When Corporal Kbora Ali first encountered blue-clad UNICEF workers handing out school supplies, she saw a future role for herself.
Her family fled Afghanistan to Pakistan when she was two, but they didn’t finally reach Australia until Corporal Ali was nine.
“We’d always refer to UNICEF as the ‘Australians’ or the ‘foreign people’ who’ve come to help us,” she said.
“But as I got older, I realised where they were from.”
Almost 20 years – and an Australian Army career – later, Corporal Ali will soon don a blue shirt as a UNICEF Young Ambassador.
“People tend to say they’re ‘living the dream’ loosely, but when you actually get to live it, it’s a phenomenal feeling. Especially when it’s something you’ve wanted to do for so long,” she said.
After excelling in school, Corporal Ali joined the Australian Army as a Gap Year recruit in 2016.
“We had to flee our motherland. Australia welcomed us and now we’re citizens, and, as citizens, we have a duty to do what we can,” she said.
Normally an Army clerk, Corporal Ali recently worked as an interpreter on Operation COVID-19 Assist helping those Hazara community members evacuated from Afghanistan in the second half of last year to stay informed about COVID-19.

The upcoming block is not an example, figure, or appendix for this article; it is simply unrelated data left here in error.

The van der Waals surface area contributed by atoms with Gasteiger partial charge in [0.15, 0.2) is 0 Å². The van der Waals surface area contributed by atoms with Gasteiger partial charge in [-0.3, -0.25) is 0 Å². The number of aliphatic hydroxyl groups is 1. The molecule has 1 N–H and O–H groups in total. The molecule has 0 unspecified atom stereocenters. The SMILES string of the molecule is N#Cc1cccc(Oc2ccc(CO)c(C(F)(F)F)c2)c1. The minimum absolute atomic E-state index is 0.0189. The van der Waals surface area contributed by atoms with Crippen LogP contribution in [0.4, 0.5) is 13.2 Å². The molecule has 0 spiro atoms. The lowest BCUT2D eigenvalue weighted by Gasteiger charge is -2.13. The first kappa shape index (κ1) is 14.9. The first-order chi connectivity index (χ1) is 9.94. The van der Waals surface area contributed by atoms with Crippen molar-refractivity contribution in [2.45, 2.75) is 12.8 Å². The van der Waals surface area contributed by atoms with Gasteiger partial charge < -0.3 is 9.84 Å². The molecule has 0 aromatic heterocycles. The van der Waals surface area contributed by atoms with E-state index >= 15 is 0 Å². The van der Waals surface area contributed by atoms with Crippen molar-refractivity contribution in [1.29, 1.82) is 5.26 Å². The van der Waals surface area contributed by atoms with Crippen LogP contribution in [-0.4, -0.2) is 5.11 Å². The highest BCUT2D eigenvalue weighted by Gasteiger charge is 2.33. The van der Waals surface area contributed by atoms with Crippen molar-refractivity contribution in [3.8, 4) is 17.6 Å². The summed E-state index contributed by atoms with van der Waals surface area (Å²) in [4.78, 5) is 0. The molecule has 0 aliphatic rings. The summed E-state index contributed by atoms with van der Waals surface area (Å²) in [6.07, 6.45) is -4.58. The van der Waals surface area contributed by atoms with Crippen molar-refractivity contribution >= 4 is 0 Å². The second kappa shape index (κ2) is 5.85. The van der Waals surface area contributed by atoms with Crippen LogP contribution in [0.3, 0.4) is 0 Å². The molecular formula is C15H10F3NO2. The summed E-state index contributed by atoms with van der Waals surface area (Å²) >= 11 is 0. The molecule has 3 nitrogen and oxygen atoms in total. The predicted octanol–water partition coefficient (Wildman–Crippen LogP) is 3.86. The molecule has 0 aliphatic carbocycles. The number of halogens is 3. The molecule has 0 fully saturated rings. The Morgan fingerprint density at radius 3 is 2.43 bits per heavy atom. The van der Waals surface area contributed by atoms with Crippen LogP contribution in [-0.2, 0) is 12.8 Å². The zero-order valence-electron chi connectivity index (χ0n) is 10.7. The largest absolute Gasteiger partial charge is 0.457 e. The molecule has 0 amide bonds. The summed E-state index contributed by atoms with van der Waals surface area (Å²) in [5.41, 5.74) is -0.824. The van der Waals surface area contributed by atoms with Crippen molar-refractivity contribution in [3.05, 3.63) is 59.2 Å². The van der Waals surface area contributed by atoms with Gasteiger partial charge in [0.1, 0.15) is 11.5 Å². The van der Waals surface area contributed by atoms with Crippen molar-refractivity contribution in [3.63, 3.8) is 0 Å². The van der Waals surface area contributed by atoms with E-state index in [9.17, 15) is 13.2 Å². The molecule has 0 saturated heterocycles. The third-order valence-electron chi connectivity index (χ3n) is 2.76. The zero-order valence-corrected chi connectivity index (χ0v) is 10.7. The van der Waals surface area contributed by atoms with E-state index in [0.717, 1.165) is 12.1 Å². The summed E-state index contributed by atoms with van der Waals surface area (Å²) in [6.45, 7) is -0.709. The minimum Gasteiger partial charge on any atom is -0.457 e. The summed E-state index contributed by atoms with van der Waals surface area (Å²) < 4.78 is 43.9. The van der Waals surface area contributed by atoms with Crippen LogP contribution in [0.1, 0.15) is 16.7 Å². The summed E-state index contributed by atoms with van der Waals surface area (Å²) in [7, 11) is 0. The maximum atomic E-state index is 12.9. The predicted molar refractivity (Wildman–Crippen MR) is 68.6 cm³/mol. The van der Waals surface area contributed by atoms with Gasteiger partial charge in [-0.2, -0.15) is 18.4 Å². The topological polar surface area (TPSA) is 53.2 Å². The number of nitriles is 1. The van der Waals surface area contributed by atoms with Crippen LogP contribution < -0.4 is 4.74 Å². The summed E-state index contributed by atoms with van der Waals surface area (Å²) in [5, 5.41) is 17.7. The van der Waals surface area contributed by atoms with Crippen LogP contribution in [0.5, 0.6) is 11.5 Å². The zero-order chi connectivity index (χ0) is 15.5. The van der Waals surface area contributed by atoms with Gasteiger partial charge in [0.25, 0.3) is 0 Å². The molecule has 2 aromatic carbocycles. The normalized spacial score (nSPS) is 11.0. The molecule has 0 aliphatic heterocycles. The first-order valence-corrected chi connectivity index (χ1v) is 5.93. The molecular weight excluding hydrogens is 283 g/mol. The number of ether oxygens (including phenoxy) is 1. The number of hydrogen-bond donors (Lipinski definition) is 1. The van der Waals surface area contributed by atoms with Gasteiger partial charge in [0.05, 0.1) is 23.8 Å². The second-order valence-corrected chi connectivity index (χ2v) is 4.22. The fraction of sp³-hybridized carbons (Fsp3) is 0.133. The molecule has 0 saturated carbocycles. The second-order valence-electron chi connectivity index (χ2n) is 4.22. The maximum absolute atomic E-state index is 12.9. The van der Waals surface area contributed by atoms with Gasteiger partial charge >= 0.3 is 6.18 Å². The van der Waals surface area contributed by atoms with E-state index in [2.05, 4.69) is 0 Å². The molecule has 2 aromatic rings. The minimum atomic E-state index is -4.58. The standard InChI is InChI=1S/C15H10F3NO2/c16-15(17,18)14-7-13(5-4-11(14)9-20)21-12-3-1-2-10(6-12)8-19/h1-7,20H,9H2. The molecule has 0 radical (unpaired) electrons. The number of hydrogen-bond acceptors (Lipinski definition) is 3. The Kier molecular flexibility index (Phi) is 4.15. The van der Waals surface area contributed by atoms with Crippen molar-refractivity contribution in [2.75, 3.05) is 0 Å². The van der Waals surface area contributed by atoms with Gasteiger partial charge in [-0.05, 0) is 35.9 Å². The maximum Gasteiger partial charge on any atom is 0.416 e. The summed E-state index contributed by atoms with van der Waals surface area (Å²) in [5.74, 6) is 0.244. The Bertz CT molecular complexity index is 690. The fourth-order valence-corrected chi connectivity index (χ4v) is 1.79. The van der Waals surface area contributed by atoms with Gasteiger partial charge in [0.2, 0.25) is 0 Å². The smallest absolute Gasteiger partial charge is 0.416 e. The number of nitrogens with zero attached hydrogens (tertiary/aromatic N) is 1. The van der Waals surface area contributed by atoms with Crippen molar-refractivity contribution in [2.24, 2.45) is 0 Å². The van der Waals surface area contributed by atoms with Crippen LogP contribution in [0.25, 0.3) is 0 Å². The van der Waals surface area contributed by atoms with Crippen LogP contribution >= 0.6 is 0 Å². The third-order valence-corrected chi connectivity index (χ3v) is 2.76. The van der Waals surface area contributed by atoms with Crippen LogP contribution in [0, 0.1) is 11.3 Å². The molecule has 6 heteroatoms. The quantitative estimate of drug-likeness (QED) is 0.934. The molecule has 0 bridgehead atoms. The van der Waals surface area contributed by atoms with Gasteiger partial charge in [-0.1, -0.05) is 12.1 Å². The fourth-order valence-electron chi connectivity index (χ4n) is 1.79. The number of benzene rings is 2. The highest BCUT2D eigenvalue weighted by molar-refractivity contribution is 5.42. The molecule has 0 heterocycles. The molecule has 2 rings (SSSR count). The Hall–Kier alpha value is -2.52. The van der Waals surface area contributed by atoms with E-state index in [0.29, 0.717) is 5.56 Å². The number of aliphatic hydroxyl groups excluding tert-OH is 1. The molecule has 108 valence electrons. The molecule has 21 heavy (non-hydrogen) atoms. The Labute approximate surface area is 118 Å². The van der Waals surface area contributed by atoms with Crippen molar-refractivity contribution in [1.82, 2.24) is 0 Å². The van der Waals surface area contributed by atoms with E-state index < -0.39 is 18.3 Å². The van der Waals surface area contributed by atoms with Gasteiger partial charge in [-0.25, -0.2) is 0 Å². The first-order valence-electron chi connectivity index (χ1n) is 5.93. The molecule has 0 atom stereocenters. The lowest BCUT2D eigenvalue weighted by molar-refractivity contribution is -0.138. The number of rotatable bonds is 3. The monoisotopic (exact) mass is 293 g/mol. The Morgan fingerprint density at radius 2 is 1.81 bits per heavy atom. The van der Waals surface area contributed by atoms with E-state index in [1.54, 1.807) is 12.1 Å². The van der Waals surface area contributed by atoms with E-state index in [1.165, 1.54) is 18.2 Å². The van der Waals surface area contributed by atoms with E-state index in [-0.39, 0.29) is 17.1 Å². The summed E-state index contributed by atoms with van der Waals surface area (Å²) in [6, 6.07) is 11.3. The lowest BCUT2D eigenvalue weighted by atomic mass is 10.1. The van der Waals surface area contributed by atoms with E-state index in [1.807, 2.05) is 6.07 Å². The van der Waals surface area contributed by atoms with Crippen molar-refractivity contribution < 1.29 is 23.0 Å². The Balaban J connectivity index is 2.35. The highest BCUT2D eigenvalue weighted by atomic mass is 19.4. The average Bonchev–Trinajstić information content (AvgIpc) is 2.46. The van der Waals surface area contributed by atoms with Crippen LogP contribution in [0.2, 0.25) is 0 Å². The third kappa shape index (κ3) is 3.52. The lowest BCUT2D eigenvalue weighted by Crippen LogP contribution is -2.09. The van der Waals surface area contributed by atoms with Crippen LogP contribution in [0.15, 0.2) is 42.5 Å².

“When you come to a foreign country, you always look for a familiar face or someone who can understand you,” she said.
“One day I was talking to a girl on the phone and we both started crying because we realised we both had a similar journey.”
Corporal Ali came to prominence when she was featured in the Australian Women’s Weekly and on SBS as the first Afghan woman to join the Australian Army.
“I think a lot of Hazaras I talked to knew who I was because of the SBS interview. They never questioned the role I was in. They’d say, ‘Oh, I know about you’.”
Corporal Ali repeatedly checked the UNICEF Australia website, waiting for Young Ambassador applications to open.
Not being able to sleep one night while on Operation COVID-19 Assist, she checked again, saw applications were open and spent the next day applying.
UNICEF Australia Young Ambassadors meet with children, find out what matters them and then raise these issues with Australia’s key leaders in Canberra.
The program started in November 2021, with face-to-face training beginning in February.